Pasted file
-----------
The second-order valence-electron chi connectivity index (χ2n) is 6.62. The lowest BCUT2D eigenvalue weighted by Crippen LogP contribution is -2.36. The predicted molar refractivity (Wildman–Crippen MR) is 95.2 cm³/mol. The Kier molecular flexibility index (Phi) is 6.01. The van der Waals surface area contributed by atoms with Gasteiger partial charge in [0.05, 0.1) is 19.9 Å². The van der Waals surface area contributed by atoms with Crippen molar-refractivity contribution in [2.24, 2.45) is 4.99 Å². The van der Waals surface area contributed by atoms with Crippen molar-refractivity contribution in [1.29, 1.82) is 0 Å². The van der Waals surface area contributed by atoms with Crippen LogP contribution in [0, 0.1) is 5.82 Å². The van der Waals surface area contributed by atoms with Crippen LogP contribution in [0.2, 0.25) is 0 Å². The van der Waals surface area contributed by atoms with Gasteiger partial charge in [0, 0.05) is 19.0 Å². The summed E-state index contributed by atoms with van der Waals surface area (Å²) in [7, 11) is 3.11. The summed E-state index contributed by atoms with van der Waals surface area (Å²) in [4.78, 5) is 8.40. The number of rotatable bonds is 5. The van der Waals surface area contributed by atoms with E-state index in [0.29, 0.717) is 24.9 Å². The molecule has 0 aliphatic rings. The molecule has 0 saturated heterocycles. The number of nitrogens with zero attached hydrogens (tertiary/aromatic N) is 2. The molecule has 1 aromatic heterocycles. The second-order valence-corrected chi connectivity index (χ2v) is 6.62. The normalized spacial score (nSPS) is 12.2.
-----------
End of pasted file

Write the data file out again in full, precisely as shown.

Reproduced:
The second-order valence-electron chi connectivity index (χ2n) is 6.62. The lowest BCUT2D eigenvalue weighted by Crippen LogP contribution is -2.36. The predicted molar refractivity (Wildman–Crippen MR) is 95.2 cm³/mol. The Kier molecular flexibility index (Phi) is 6.01. The van der Waals surface area contributed by atoms with Gasteiger partial charge in [0.05, 0.1) is 19.9 Å². The van der Waals surface area contributed by atoms with Crippen molar-refractivity contribution in [2.24, 2.45) is 4.99 Å². The van der Waals surface area contributed by atoms with Crippen molar-refractivity contribution in [1.29, 1.82) is 0 Å². The van der Waals surface area contributed by atoms with Crippen LogP contribution in [0, 0.1) is 5.82 Å². The van der Waals surface area contributed by atoms with Crippen LogP contribution in [0.2, 0.25) is 0 Å². The van der Waals surface area contributed by atoms with Gasteiger partial charge in [0, 0.05) is 19.0 Å². The summed E-state index contributed by atoms with van der Waals surface area (Å²) in [7, 11) is 3.11. The summed E-state index contributed by atoms with van der Waals surface area (Å²) in [4.78, 5) is 8.40. The number of rotatable bonds is 5. The van der Waals surface area contributed by atoms with E-state index in [0.29, 0.717) is 24.9 Å². The molecule has 0 aliphatic rings. The molecule has 0 saturated heterocycles. The number of nitrogens with zero attached hydrogens (tertiary/aromatic N) is 2. The molecule has 1 aromatic heterocycles. The second-order valence-corrected chi connectivity index (χ2v) is 6.62. The normalized spacial score (nSPS) is 12.2.